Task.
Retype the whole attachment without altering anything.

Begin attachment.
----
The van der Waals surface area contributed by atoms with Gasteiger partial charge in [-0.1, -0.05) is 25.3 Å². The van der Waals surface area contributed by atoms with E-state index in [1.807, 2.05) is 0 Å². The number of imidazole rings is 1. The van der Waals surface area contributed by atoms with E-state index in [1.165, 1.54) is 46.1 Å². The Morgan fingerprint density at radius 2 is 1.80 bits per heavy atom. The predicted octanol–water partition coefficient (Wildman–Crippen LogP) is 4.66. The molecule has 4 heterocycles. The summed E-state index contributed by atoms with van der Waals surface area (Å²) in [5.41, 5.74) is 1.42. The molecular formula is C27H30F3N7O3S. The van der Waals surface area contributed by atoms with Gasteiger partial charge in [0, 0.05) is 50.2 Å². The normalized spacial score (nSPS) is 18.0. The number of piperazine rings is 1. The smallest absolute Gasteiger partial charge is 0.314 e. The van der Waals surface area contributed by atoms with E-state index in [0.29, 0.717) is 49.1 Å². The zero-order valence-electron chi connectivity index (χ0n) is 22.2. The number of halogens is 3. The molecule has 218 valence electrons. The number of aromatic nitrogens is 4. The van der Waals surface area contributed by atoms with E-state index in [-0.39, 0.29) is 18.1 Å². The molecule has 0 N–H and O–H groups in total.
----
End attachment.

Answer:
The van der Waals surface area contributed by atoms with Gasteiger partial charge in [-0.1, -0.05) is 25.3 Å². The van der Waals surface area contributed by atoms with E-state index in [1.807, 2.05) is 0 Å². The number of imidazole rings is 1. The van der Waals surface area contributed by atoms with E-state index in [1.165, 1.54) is 46.1 Å². The Morgan fingerprint density at radius 2 is 1.80 bits per heavy atom. The predicted octanol–water partition coefficient (Wildman–Crippen LogP) is 4.66. The molecule has 4 heterocycles. The summed E-state index contributed by atoms with van der Waals surface area (Å²) in [5.41, 5.74) is 1.42. The molecular formula is C27H30F3N7O3S. The van der Waals surface area contributed by atoms with Gasteiger partial charge in [0, 0.05) is 50.2 Å². The normalized spacial score (nSPS) is 18.0. The number of piperazine rings is 1. The smallest absolute Gasteiger partial charge is 0.314 e. The van der Waals surface area contributed by atoms with E-state index in [0.29, 0.717) is 49.1 Å². The zero-order valence-electron chi connectivity index (χ0n) is 22.2. The number of halogens is 3. The molecule has 218 valence electrons. The number of aromatic nitrogens is 4. The van der Waals surface area contributed by atoms with E-state index in [-0.39, 0.29) is 18.1 Å². The molecule has 0 N–H and O–H groups in total.